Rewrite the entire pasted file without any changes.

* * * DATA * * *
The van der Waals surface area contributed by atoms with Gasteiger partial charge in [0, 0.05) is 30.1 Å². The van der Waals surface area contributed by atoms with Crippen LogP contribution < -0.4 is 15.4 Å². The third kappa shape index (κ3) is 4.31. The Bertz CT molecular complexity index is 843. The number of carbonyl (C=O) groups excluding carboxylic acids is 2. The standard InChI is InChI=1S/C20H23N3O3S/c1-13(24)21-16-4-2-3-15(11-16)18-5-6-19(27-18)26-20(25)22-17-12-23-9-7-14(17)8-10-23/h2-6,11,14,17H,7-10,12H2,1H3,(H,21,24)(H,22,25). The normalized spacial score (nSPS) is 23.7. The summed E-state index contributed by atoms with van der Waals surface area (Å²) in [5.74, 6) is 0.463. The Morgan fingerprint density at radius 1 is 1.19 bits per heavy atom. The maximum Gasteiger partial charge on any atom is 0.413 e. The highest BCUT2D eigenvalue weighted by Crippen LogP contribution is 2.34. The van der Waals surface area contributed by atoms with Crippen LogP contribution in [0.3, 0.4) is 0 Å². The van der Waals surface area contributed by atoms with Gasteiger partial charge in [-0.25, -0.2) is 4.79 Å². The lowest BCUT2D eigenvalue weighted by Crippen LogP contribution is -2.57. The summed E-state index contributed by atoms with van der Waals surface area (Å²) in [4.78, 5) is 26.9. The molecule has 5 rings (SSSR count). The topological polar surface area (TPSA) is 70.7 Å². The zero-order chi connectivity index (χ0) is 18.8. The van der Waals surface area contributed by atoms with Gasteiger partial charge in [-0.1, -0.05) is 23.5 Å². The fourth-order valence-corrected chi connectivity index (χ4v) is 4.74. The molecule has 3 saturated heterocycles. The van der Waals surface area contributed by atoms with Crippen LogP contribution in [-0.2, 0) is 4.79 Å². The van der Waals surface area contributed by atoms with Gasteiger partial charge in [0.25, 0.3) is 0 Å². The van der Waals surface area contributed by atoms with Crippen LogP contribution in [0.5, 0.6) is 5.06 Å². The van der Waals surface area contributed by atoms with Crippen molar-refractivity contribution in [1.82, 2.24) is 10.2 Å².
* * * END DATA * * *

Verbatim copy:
The van der Waals surface area contributed by atoms with Gasteiger partial charge in [0, 0.05) is 30.1 Å². The van der Waals surface area contributed by atoms with Crippen LogP contribution < -0.4 is 15.4 Å². The third kappa shape index (κ3) is 4.31. The Bertz CT molecular complexity index is 843. The number of carbonyl (C=O) groups excluding carboxylic acids is 2. The standard InChI is InChI=1S/C20H23N3O3S/c1-13(24)21-16-4-2-3-15(11-16)18-5-6-19(27-18)26-20(25)22-17-12-23-9-7-14(17)8-10-23/h2-6,11,14,17H,7-10,12H2,1H3,(H,21,24)(H,22,25). The normalized spacial score (nSPS) is 23.7. The summed E-state index contributed by atoms with van der Waals surface area (Å²) in [5.74, 6) is 0.463. The Morgan fingerprint density at radius 1 is 1.19 bits per heavy atom. The maximum Gasteiger partial charge on any atom is 0.413 e. The highest BCUT2D eigenvalue weighted by Crippen LogP contribution is 2.34. The van der Waals surface area contributed by atoms with Crippen LogP contribution in [0.3, 0.4) is 0 Å². The van der Waals surface area contributed by atoms with Gasteiger partial charge in [-0.25, -0.2) is 4.79 Å². The lowest BCUT2D eigenvalue weighted by Crippen LogP contribution is -2.57. The summed E-state index contributed by atoms with van der Waals surface area (Å²) in [4.78, 5) is 26.9. The molecule has 5 rings (SSSR count). The topological polar surface area (TPSA) is 70.7 Å². The zero-order chi connectivity index (χ0) is 18.8. The van der Waals surface area contributed by atoms with Gasteiger partial charge in [-0.1, -0.05) is 23.5 Å². The fourth-order valence-corrected chi connectivity index (χ4v) is 4.74. The molecule has 3 saturated heterocycles. The van der Waals surface area contributed by atoms with Crippen LogP contribution in [-0.2, 0) is 4.79 Å². The van der Waals surface area contributed by atoms with Gasteiger partial charge in [0.25, 0.3) is 0 Å². The van der Waals surface area contributed by atoms with Crippen LogP contribution in [0.5, 0.6) is 5.06 Å². The van der Waals surface area contributed by atoms with Crippen molar-refractivity contribution in [1.82, 2.24) is 10.2 Å².